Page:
Immigrant Soldier: From the Baltics to Vietnam is a very personal story that is told with heartfelt conviction and sincerity. Unfortunately, it never develops beyond an oversimplified look at history through the prism of personal experience.
As the title suggests, the memoir attempts to span the historical era from Latvia’s independence through Vick Pakis’ own experiences fighting in the Vietnam War. That is a Herculean task. It includes the Soviet occupation of Latvia and the family’s flight to the West, their experiences in a Displaced Persons camp in Germany, and their arrival and adjustment to life in the United States, eventually culminating in Pakis’ own experiences in the Vietnam War.
Similar approaches were used by Agata Nesaule in A Woman in Amber and by Modris Eksteins in Walking Since Daybreak. The problem is that Pakis has neither the literary skill nor the historical backgrounding of Nesaule or Eksteins. His story seldom goes beyond simple narrative in which all the good guys wear white and all the bad guys, in this specific case, wear red. The writing often reads like ledger entries.
Small nagging errors are hard to ignore after a while. Pakis refers to his grandfather as Khrisjanis. The Latvian pronounciation of the name would most likely be Krishjanis (Krišjānis). Another character is referred to as Mr. Ozoles; in Latvian it would be Ozols. The family members are referred to by first name only, which can be confusing. The book’s jacket claims that the book "…reveals how his personal history would ultimately influence Vick Pakis’ own confrontation with Communism—as a soldier in the U.S. Army." However, the only character in the book who serves in the U.S. Army is named Karl. The only Vick in the book is Viktor, Karl’s father.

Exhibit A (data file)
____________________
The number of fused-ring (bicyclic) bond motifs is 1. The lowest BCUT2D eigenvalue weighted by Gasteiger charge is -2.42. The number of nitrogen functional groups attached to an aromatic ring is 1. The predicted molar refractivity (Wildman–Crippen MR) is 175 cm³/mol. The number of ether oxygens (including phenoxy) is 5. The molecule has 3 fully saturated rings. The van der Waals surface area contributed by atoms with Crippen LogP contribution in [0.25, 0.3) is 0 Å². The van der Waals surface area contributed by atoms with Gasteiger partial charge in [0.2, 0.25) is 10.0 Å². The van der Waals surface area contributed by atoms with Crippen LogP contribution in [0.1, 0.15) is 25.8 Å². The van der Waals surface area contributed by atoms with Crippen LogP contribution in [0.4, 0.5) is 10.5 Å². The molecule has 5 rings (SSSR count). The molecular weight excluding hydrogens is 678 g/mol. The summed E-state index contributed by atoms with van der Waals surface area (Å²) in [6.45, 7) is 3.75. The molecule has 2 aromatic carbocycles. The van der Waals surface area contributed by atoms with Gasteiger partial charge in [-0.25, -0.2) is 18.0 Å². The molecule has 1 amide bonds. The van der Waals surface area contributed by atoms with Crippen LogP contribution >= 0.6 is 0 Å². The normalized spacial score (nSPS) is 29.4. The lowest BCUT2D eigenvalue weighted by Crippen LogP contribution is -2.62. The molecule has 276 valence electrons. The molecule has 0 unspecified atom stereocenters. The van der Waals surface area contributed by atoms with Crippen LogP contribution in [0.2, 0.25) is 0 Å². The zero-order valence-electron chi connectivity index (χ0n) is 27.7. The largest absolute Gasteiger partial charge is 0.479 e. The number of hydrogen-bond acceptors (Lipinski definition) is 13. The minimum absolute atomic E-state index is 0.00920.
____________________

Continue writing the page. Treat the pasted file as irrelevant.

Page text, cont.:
These are to be expected in a book from a small publishing company, Hellgate Press, specializing in books that claim to look "through the eyes of someone who has experienced war" and written by a novice writer who feels strongly about his subject matter. Ultimately, it’s the strength of feeling that is the downfall of Immigrant Soldier.
The story of the incredible hardships that the Pakis family had to endure works, even if one suspects that it might be a bit self-serving. It’s the recounting of history that exposes the book’s shortcomings. It’s not that Pakis’ family did not go through hell and that the Soviets were responsible. It’s not that the Vietnam War wasn’t as simple as the war protesters tried to make it out to be. It’s just that he tries to put it all into such a narrow historical perspective that even the staunchest conservatives might blink.
The Reds are to be blamed for everything. In the fight for Latvia’s independence all of the bad guys are Reds. During Latvia’s independence the Reds cause all of the problems. In German labor camps the bad guys are all Reds, or Russians. During the Vietnam War period it’s the Red media. And if they are not Reds, then they are obviously malcontents and idiots. The book is peppered with passages like “…experiences of the past created a hatred for hypocrites, liars, thieves, and most of all, the so-called experts…Viktor’s success was based on hard work, but it did create a few enemies for him. Envy and jealousy came his way from several older writers in the section…It’s not going to be tomorrow or the day after that, but eventually they will be able to say, ‘I told you so’ to all of these Commie lovers and Socialists."
Pakis’ life, the experiences of his family’s flight from the Soviet occupation of Latvia and—by extension—the lives and experience of countless other Latvians, those who left and those who stayed behind, deserve to be heard. Unfortunately, Vick Pakis was probably not the best person to tell them.
Immigrant Soldier: From the Baltics to Vietnam
Central Point, Ore.: Hellgate Press, 2000
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